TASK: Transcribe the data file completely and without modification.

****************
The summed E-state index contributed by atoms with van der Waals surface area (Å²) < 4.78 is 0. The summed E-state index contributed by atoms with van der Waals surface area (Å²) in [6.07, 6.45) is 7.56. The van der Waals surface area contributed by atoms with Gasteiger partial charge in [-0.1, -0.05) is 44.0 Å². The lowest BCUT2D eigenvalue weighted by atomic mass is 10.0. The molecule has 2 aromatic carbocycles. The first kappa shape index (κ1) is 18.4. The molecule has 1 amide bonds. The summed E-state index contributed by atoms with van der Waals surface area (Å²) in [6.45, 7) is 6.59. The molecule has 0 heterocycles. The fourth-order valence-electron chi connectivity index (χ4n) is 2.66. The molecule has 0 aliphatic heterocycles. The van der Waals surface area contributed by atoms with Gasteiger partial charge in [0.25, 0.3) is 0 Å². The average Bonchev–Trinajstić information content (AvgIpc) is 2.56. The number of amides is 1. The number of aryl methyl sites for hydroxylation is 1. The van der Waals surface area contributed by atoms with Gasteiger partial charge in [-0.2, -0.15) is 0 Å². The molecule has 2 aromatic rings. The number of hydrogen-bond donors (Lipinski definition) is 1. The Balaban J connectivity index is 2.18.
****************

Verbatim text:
The summed E-state index contributed by atoms with van der Waals surface area (Å²) < 4.78 is 0. The summed E-state index contributed by atoms with van der Waals surface area (Å²) in [6.07, 6.45) is 7.56. The van der Waals surface area contributed by atoms with Gasteiger partial charge in [-0.1, -0.05) is 44.0 Å². The lowest BCUT2D eigenvalue weighted by atomic mass is 10.0. The molecule has 2 aromatic carbocycles. The first kappa shape index (κ1) is 18.4. The molecule has 1 amide bonds. The summed E-state index contributed by atoms with van der Waals surface area (Å²) in [6.45, 7) is 6.59. The molecule has 0 heterocycles. The fourth-order valence-electron chi connectivity index (χ4n) is 2.66. The molecule has 0 aliphatic heterocycles. The van der Waals surface area contributed by atoms with Gasteiger partial charge in [0.25, 0.3) is 0 Å². The average Bonchev–Trinajstić information content (AvgIpc) is 2.56. The number of amides is 1. The number of aryl methyl sites for hydroxylation is 1. The van der Waals surface area contributed by atoms with Gasteiger partial charge in [-0.2, -0.15) is 0 Å². The molecule has 2 aromatic rings. The number of hydrogen-bond donors (Lipinski definition) is 1. The Balaban J connectivity index is 2.18.